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NetBSD 6.1.5 - man page for cgdconfig (netbsd section 8)

CGDCONFIG(8)			   BSD System Manager's Manual			     CGDCONFIG(8)

     cgdconfig -- configuration utility for the cryptographic disk driver

     cgdconfig [-npv] [-V vmeth] cgd dev [paramsfile]
     cgdconfig -C [-nv] [-f configfile]
     cgdconfig -U [-nv] [-f configfile]
     cgdconfig -G [-nv] [-i ivmeth] [-k kgmeth] [-o outfile] paramsfile
     cgdconfig -g [-nv] [-i ivmeth] [-k kgmeth] [-o outfile] alg [keylen]
     cgdconfig -s [-nv] [-i ivmeth] cgd dev alg [keylen]
     cgdconfig -u [-nv] cgd

     cgdconfig is used to configure and unconfigure cryptographic disk devices (cgds) and to
     maintain the configuration files that are associated with them.  For more information about
     cryptographic disk devices see cgd(4).

     The options are as follows:

     -C 	     Configure all the devices listed in the cgd configuration file.

     -f configfile   Specify the configuration file explicitly, rather than using the default
		     configuration file /etc/cgd/cgd.conf.

     -G 	     Generate a new paramsfile (to stdout) using the values from paramsfile which
		     will generate the same key.  This may need to prompt for multiple

     -g 	     Generate a paramsfile (to stdout).

     -i ivmeth	     Specify the IV method (default: encblkno1).

     -k kgmeth	     Specify the key generation method (default: pkcs5_pbkdf2/sha1).

     -n 	     Do not actually configure or unconfigure a cryptographic disk device, but
		     instead report the steps that would be taken.

     -o outfile      When generating a paramsfile, store it in outfile.

     -p 	     Read all passphrases from stdin rather than /dev/tty.  Passphrases are sepa-
		     rated by newlines.  Users of this flag must be able to predict the order in
		     which passphrases are prompted.  If this flag is specified then verification
		     errors will cause the device in question to be unconfigured rather than
		     prompting for the passphrase again.

     -s 	     Read the key from stdin.

     -U 	     Unconfigure all the devices listed in the cgd configuration file.

     -u 	     Unconfigure a cgd.

     -V vmeth	     Specify the verification method (default: none).

     -v 	     Be verbose.  May be specified multiple times.

     For more information about the cryptographic algorithms and IV methods supported, please
     refer to cgd(4).

   Key Generation Methods
     To generate the key which it will use, cgdconfig evaluates all of the key generation methods
     in the parameters file and uses the exclusive-or of the outputs of all the methods.  The
     methods and descriptions are as follows:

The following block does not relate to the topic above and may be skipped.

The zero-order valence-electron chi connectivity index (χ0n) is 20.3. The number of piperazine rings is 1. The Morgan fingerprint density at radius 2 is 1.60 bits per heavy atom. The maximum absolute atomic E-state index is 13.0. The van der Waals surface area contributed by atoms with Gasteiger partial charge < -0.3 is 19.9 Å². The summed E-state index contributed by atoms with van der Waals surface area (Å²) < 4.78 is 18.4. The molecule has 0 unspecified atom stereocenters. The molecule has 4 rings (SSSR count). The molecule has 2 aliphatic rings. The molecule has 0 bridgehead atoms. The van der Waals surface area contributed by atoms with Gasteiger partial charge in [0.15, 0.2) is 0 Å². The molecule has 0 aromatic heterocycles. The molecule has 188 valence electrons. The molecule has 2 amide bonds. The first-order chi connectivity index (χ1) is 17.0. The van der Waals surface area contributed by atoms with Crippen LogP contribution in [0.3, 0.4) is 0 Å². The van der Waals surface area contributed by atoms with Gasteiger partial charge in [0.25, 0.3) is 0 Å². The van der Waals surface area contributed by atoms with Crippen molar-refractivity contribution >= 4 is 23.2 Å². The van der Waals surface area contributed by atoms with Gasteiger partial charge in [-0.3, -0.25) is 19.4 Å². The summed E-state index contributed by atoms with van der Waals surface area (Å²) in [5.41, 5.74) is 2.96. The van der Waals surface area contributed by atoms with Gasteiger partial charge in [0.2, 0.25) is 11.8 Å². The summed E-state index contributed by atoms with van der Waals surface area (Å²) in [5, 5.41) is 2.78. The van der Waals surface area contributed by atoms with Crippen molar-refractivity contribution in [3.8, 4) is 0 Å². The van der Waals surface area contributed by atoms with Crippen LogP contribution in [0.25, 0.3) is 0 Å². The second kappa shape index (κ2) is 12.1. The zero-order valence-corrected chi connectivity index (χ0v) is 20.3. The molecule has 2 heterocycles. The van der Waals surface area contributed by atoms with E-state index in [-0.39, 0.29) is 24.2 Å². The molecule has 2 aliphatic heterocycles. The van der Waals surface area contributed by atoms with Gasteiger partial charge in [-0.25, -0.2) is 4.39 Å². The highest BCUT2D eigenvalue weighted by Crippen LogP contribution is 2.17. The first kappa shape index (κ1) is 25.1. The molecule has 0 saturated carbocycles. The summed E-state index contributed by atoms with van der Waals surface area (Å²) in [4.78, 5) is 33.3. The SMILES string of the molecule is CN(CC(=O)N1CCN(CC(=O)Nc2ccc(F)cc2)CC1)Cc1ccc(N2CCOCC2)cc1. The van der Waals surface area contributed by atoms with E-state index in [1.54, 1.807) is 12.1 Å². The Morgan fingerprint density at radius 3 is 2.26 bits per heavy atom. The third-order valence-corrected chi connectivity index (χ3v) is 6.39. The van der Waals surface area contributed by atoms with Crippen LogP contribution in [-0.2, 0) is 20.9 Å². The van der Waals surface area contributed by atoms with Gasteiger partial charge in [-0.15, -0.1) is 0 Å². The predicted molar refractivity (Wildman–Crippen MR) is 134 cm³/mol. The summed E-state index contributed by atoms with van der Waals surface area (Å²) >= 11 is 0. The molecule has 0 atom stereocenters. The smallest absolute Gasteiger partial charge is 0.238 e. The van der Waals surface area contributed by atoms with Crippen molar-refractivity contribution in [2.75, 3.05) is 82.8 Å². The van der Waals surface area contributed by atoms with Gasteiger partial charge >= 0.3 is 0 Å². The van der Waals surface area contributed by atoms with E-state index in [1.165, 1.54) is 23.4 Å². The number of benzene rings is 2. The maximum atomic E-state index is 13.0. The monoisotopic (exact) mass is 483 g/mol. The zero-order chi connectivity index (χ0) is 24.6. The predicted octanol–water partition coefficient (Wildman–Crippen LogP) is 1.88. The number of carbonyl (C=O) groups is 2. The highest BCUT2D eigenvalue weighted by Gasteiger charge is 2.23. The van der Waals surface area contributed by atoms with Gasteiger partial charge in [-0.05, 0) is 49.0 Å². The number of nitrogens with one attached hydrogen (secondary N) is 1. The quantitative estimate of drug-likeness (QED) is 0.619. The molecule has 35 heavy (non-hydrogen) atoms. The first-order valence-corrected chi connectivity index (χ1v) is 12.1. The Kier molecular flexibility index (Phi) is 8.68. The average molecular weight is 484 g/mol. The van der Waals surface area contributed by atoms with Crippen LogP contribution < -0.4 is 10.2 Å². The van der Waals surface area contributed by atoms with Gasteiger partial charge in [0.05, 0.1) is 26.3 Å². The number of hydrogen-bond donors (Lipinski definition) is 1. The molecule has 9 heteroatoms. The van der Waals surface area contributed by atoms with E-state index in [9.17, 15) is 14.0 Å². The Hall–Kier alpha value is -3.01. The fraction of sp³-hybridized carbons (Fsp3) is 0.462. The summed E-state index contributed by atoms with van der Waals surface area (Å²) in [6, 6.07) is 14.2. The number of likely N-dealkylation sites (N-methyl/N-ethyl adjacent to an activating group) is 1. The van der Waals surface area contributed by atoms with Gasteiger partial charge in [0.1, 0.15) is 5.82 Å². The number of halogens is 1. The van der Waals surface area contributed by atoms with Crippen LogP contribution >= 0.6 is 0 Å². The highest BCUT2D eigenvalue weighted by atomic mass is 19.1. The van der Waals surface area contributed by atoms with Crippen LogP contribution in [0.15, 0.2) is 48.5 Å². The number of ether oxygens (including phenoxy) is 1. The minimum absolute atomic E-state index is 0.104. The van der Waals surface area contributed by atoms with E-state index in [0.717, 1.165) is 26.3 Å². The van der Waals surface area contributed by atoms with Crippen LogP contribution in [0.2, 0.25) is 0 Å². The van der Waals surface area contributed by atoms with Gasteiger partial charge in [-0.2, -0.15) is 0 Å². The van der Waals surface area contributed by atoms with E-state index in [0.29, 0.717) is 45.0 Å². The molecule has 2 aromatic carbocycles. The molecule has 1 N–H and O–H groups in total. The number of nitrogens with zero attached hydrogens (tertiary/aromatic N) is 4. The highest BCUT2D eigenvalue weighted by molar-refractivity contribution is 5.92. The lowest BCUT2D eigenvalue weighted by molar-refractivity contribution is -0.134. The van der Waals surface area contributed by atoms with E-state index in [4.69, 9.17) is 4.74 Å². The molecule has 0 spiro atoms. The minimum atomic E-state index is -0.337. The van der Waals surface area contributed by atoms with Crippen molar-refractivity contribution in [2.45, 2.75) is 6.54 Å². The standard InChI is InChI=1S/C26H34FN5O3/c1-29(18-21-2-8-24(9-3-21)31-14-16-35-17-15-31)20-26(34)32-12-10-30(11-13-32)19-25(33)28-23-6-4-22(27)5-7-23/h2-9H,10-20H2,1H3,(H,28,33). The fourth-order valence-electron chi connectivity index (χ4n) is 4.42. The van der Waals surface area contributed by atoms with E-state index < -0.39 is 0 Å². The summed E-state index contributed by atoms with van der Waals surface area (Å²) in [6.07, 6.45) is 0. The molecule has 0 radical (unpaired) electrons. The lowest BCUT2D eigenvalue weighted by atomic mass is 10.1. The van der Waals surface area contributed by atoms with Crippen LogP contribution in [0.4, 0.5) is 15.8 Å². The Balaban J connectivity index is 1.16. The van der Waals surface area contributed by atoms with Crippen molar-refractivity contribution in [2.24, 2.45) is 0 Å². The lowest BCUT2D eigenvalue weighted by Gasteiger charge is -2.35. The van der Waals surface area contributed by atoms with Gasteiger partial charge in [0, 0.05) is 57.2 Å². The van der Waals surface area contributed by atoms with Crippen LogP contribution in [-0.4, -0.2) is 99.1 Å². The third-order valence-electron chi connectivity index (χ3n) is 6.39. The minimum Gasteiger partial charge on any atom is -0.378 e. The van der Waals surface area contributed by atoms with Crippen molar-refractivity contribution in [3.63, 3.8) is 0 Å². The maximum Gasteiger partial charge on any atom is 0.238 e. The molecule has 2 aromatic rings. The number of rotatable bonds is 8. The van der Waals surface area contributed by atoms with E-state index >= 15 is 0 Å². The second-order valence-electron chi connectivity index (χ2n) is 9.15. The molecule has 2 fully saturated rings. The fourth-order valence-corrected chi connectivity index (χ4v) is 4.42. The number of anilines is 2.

pkcs5_pbkdf2/sha1	This method requires a passphrase which is entered at configuration time.
			It is a salted hmac-based scheme detailed in ``PKCS#5 v2.0:
			Password-Based Cryptography Standard'', RSA Laboratories, March 25, 1999,
			pages 8-10.  PKCS #5 was also republished as RFC 2898.

     pkcs5_pbkdf2	This is an earlier, slightly incorrect and deprecated implementation of
			the above algorithm.  It is retained for backwards compatibility with
			existing parameters files, and will be removed.  Existing parameters
			files should be converted to use the correct method using the -G option,
			and a new passphrase.

     storedkey		This method stores its key in the parameters file.

     randomkey		The method simply reads /dev/random and uses the resulting bits as the
			key.  It does not require a passphrase to be entered.  This method is
			typically used to present disk devices that do not need to survive a
			reboot, such as the swap partition.  It is also handy to facilitate over-
			writing the contents of a disk volume with meaningless data prior to use.

     urandomkey 	The method simply reads /dev/urandom and uses the resulting bits as the
			key.  This is similar to the randomkey method, but it guarantees that
			cgdconfig will not stall waiting for hard-random bits (useful when con-
			figuring a cgd for swap at boot time).	Note, however, that some or all
			of the bits used to generate the key may be obtained from a pseudo-random
			number generator, which may not be as secure as the entropy based hard-
			random number generator.

     shell_cmd		This method executes a shell command via popen(3) and reads the key from

   Verification Method
     The verification method is how cgdconfig determines if the generated key is correct.  If the
     newly configured disk fails to verify, then cgdconfig will regenerate the key and re-config-
     ure the device.  It only makes sense to specify a verification method if at least one of the
     key generation methods is error prone, e.g., uses a user-entered passphrase.  The following
     verification methods are supported:

     none	perform no verification.
     disklabel	scan for a valid disklabel.
     ffs	scan for a valid FFS file system.
     re-enter	prompt for passphrase twice, and ensure entered passphrases are identical.  This
		method only works with the pkcs5_pbkdf2/sha1 and pkcs5_pbkdf2 key generators.

     The file /etc/cgd/cgd.conf is used to configure cgdconfig if either of -C or -U are speci-